Sheet Music Sight-Reading Tips for Singers and Musicians
Can you sight-read sheet music? Enjoy singing unfamiliar pieces at holidays? Learning to read sheet music at first glace can be pretty challenging, because sight-reading doesn’t just depend upon your musical proficiency. For singers, it can be really difficult because different vocal techniques sometimes require practicing the song measure-by-measure rather than in its entirety. If you play an instrument that uses vibrato or other modifying techniques, trills, phrasing and fast tempos can throw a wrench into your sight-reading ability.
Here are some tips to help you improve your sight-reading of new sheet music that you’re interested in playing or singing. Two of these tips were recommended to us by Twitter user @kittskrafts, and we’d like to thank her for taking the time to mention these tips.
- The more you practice sight-reading the easier it gets! From Twitter @kittskrafts
- Be sure of your key signature before you begin. From Twitter @kittskrafts
- For singers, chant or speak the lyrics to the beat before you start singing, so you get a feel for the song’s rhythm.
- Clap out beat by beat–including rests–to distance yourself from the notes so you can get the time signature down right before you play.
- Try playing the piece your first time through without all the bells and whistles. Skip phrasing, trills and other embellishments to focus on getting the notes right.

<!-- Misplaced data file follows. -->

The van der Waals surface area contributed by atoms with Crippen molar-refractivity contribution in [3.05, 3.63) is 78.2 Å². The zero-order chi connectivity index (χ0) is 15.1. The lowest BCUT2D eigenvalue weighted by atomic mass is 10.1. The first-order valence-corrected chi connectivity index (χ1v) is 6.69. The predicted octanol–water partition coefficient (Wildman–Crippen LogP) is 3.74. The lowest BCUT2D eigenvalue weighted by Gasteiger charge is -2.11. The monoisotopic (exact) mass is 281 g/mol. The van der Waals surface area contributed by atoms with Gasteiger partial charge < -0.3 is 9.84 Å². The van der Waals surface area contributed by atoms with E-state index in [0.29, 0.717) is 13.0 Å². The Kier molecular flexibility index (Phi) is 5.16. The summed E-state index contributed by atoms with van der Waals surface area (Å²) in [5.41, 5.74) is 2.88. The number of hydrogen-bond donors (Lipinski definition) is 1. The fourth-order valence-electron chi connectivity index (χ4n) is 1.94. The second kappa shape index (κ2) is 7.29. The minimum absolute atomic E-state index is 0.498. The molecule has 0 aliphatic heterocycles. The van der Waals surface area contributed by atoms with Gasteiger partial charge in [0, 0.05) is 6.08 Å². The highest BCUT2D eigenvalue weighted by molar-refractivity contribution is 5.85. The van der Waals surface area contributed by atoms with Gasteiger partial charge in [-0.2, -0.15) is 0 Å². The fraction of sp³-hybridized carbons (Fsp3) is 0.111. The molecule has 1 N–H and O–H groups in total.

- If you have a really complicated piece for two hands, play through the piece focusing on just one or the other.
- Attempting to speed up your fingering skills? Try playing the piece in a slower tempo before attempting a presto pace.
- If you’re listening to what the song sounds like before you’re playing it, fiddle with your stereo dials to amplify the vocal line.
- To ensure you’re singing is in tune, try singing an “f” to a “b-flat” when you warm up. That way, no matter what song you’re trying to sing, you’ll have a starting point.
Some of our Musicnotes YouPerform contest winners offered their tips when they were describing how they read the sheet music for our contest. You can read more about their tips on our Musicnotes YouPerform contest page. Just look for the previous contest winners.
Are you an excellent sight-reader? Have you more tips to share? We invite you to comment and share your thoughts!